We drove through most of the villages and stopped in a few – namely, Mesudiye, Palamutbükü, Çeşme Köyü and Belen. Mesudiye’s Hayıtbükü and Ovabükü, and nearby Palamutbükü, have some lovely pensions and nice beaches to spend time at, although I wasn’t too impressed with Palamutbükü. In some of the villages, it’s also possible to buy some local products – fresh fruits, olives, olive oil, almonds, and thyme honey (I was told the village of Sındı had the best honey!).
There really isn’t much to see and do in the villages. They’re great places to sit back and pass the time away. If these villages have a draw, it’s the people. We stopped for a glass of tea a few times and met some wonderful, laid-back people with unmatched hospitality. That says a lot, because Turkey is a very friendly country to begin with. We were there in the low season, so it was completely dead and nearly everything was shut. The locals told us even in the summer, it doesn’t get overly crowded like Datça or Marmaris.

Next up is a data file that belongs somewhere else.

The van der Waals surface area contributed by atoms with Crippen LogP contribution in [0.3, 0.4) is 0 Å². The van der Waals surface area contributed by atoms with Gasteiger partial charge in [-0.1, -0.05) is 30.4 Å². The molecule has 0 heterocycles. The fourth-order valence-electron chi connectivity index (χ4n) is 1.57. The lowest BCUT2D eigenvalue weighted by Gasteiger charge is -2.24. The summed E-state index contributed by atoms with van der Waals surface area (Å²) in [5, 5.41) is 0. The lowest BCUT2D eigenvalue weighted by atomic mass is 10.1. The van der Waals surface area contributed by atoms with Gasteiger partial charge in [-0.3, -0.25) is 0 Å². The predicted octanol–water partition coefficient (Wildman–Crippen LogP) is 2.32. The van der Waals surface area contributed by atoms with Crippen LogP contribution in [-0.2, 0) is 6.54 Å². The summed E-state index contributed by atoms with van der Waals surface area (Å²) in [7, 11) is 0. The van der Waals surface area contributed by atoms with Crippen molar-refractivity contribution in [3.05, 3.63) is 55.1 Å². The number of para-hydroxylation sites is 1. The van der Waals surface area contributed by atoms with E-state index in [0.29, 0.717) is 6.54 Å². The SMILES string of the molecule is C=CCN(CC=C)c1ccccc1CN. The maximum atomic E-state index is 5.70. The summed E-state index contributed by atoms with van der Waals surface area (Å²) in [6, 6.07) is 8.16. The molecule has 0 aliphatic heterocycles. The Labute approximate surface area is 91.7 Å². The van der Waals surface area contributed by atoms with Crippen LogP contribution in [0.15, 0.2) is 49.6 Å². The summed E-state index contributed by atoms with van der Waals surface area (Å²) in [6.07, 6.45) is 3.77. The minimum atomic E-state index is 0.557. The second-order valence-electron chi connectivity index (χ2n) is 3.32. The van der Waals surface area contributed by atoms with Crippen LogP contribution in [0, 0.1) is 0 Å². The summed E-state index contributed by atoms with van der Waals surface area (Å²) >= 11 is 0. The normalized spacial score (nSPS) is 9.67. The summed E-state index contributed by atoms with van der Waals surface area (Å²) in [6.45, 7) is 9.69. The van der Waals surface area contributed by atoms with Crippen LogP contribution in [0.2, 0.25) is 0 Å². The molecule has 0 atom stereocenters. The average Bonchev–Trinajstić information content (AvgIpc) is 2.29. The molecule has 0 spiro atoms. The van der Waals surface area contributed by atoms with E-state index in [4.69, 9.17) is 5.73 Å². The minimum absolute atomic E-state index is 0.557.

Driving through the peninsula, take your time and enjoy the scenery. The mountains and the coves along the coast are gorgeous. Also, the roads aren’t always that great so taking your time is of the utmost importance.
At the very end of the peninsula, about a 45 minute drive from Datça, are the ruins of the ancient Greek city of Knidos, which we visited on the second day. We also found the ruins of an old church. The land around it was turned into a Muslim cemetery.
If you find yourself on the peninsula for sunset, enjoy it!
Overall, we had an amazing, relaxing, and refreshing two perfect days exploring the peninsula. Of course, we didn’t have time to stop in every village or wander down every road, so I’m sure we missed a lot of interesting things. Also, a day cruise from Datça would have been really nice, especially to see some coves that are inaccessible by car. If I ever return to this part of Turkey, I will definitely stay in Ovabükü.